FRIENDS with money

I find myself struggling lately with the issue of friendship and income. I’m finding it challenging to sort out, emotionally wrapped up as it is with questions about life choices, self-esteem, power, respect and the assumptions we all make.

It’s said that money is the most frequent cause of marital strife. I don’t remember seeing a lot written about income differences between friends. I have acquaintances and friends, near and far-flung, of all economic stripes. A few of them can barely pay the rent, much less stash away an emergency fund or save for retirement. One is underemployed, her kids still at home, but her spouse makes six figures and she came into a significant amount of money a couple of years ago. At least one grew up with great wealth. But most are well-educated and well-paid, part of dual-income couples whose kids are mostly – or almost – grown. Me? I fall uncomfortably in the middle.

In a perfect world, I would have reached this age financially established. My life’s financial pattern has been pretty consistent: enough money to live pretty comfortably but with definite limits. Unlike most of my friends, I’m single, so there’s less wiggle room. If I don’t live paycheck to paycheck – I’m not so strapped that I can’t plan an occasional weekend away or bite the bullet to afford a new car– then I make sure the checkbook is balanced and have to carefully time when I pay the bills.

But my discomfort with having to pay my way when everyone else is either flush with cash or less reluctant to accumulate debt has given me pause, caused me to change plans and generated some hard feelings. One trusting acquaintance, along for the ride but not part of the group, has ended up with the short end of the stick on an upcoming trip. “I’m sure that people will take everyone’s budgets into consideration,” she had said. Au contraire, mon ami. I’ve been there, done that, on a smaller scale with this particular group, and my cash flow never figured into the expenditure equation.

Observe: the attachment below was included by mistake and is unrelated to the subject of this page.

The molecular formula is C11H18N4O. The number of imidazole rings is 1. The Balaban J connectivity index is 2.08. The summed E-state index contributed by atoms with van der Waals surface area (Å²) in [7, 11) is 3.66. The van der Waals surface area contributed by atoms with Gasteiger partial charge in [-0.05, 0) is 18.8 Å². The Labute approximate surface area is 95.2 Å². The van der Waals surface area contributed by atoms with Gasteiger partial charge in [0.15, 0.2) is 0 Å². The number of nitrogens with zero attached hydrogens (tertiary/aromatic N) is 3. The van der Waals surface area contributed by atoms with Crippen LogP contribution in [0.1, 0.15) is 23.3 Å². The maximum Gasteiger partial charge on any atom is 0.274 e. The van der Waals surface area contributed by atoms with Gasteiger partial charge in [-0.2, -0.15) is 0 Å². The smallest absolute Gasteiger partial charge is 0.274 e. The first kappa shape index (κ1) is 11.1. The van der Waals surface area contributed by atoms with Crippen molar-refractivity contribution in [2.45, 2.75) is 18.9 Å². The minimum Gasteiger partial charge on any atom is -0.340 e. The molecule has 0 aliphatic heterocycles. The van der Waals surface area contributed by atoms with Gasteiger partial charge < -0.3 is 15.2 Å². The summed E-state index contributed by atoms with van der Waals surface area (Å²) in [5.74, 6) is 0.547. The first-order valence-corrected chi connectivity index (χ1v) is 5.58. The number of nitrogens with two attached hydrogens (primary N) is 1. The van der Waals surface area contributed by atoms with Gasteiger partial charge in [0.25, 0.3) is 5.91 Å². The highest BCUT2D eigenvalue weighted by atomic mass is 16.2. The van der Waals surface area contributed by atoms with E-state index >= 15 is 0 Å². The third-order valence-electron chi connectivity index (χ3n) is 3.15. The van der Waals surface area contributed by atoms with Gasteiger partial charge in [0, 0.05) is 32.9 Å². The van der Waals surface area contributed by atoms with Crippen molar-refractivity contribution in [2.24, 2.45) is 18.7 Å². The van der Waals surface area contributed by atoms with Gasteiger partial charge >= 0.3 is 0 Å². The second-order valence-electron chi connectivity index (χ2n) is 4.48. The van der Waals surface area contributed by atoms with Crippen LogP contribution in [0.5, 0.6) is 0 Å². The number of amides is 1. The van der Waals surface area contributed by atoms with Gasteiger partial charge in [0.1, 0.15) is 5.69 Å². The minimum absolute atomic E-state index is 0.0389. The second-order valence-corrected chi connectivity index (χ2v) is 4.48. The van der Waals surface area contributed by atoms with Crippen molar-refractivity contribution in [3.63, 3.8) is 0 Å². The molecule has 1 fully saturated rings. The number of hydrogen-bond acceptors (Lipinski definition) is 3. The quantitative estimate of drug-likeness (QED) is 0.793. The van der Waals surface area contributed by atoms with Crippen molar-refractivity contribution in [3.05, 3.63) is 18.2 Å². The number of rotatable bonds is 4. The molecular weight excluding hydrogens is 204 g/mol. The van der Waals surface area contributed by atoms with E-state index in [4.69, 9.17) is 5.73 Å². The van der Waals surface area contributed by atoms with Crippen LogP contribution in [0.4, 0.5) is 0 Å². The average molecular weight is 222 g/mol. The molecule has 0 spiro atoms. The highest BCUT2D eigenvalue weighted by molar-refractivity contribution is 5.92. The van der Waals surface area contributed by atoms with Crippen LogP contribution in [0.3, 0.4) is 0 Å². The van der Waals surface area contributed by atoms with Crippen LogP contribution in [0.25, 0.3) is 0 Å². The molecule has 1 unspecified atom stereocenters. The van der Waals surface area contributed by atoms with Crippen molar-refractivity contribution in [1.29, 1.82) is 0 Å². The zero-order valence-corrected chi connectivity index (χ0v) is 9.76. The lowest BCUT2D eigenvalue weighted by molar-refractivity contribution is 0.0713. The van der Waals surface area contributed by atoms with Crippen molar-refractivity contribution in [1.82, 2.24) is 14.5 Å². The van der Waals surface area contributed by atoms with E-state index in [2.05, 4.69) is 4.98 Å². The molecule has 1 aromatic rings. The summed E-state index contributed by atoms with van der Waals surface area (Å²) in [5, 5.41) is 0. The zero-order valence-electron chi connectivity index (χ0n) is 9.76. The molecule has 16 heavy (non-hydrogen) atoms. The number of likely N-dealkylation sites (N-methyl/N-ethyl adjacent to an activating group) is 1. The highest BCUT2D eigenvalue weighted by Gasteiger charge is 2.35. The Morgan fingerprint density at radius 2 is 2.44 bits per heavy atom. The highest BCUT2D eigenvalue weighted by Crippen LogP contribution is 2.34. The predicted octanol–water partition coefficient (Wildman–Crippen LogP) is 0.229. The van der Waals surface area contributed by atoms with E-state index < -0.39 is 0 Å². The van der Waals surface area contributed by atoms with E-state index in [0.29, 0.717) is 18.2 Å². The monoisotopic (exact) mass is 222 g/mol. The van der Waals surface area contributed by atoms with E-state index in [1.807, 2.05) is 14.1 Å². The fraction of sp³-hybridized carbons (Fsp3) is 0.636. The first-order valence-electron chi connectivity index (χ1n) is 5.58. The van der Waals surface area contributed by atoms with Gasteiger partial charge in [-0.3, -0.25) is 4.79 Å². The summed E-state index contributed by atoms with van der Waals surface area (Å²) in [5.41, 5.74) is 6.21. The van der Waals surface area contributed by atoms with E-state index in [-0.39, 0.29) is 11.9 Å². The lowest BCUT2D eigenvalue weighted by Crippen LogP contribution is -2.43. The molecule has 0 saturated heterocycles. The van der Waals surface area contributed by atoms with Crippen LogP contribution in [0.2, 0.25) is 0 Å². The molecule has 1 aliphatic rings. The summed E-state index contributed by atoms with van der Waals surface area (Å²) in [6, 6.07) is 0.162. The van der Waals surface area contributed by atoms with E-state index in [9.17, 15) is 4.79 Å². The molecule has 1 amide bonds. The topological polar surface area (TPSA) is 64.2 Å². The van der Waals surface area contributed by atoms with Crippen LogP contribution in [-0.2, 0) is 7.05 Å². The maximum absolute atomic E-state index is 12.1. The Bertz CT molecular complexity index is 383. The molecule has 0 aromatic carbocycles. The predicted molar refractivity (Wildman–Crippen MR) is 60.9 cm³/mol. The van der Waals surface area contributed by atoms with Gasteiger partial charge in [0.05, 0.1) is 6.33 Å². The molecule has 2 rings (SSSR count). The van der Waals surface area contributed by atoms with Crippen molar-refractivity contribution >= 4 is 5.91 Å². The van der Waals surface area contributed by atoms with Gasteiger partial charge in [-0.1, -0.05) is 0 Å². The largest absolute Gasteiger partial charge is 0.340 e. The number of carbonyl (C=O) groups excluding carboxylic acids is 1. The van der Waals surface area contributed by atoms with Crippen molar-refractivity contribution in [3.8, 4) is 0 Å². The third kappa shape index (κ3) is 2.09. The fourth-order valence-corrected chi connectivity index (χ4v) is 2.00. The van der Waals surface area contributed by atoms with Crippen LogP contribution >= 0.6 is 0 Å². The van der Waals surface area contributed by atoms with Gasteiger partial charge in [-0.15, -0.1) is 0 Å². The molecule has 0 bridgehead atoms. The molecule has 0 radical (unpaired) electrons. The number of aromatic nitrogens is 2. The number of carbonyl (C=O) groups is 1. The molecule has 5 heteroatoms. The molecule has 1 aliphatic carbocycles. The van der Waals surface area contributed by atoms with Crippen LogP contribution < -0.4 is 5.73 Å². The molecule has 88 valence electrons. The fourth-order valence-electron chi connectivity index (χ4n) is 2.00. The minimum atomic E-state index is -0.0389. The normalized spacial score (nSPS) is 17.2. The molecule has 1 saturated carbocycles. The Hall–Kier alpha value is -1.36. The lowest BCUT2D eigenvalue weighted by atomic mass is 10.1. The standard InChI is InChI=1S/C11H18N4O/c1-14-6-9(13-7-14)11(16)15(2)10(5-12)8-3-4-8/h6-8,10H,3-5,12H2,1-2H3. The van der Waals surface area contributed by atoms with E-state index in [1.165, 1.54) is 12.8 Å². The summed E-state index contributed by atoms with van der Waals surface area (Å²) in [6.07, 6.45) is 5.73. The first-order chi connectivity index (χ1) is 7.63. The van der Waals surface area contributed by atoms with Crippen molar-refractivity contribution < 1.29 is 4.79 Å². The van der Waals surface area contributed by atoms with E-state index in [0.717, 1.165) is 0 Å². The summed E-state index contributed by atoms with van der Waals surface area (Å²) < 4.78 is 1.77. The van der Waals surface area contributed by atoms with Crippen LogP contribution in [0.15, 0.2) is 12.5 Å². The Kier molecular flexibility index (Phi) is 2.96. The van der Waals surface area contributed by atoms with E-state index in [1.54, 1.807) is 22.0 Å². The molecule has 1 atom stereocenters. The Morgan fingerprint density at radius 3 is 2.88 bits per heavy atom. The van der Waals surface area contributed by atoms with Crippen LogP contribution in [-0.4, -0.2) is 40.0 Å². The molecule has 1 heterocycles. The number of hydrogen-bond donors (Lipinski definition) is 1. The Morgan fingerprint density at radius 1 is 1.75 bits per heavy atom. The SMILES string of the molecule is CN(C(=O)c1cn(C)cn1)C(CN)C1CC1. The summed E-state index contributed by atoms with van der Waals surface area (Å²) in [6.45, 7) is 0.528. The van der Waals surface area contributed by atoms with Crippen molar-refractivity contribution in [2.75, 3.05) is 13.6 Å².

And there’s this unsettling question: How do I treat friends who are financially worse off than I? Am I more considerate, or just as guilty?

I like all of these folks – some I love dearly. But money is only the surface layer here. While many of our beliefs mesh, our values around money clash when we don’t have the same access to it. I just hope that our differences don’t someday cost me far more than a few hundred bucks.

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About Mindy

I am divorced, no kids, working full-time in corporate communications. There are never enough hours in my day, mostly because I insist on hygiene, food, exercise and clean dishes. Really, how do women with kids do it?!?
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2 Responses to FRIENDS with money

  1. fyears says:

    I have been having this kind of experience for some time. Some years back I found I had to “break up” with a good buddy because she seemed unable to care about anything other than the latest “stuff” for her house.
    Especially since I began visiting Latin America regularly, I have become much more aware of how people with so much seem to always be looking to some new expenditure — whether the latest fashion item, gadget, remodeling job or posh trip — to make themselves happy. I’ve come to know many people with next to nothing — by a North American scale of riches — who have figured out how to find joy without spending money. They have inspired me to look beyond “stuff” to the quality of friendships. This means I sometimes curtail the time I spend with people whose lives are on a more riches-enabled path, in favor of sitting around on someone’s deck over a potluck dinner and a bottle of cheap wine.

  2. Mindy says:

    Sometimes I fear that I have become one of those people. Money does make the world go around, at least in this country, and it explains a lot, I think, about why this country is in the mess it’s in today. I will also note that I need a broader social circle. Thanks for chiming in, Fyears.

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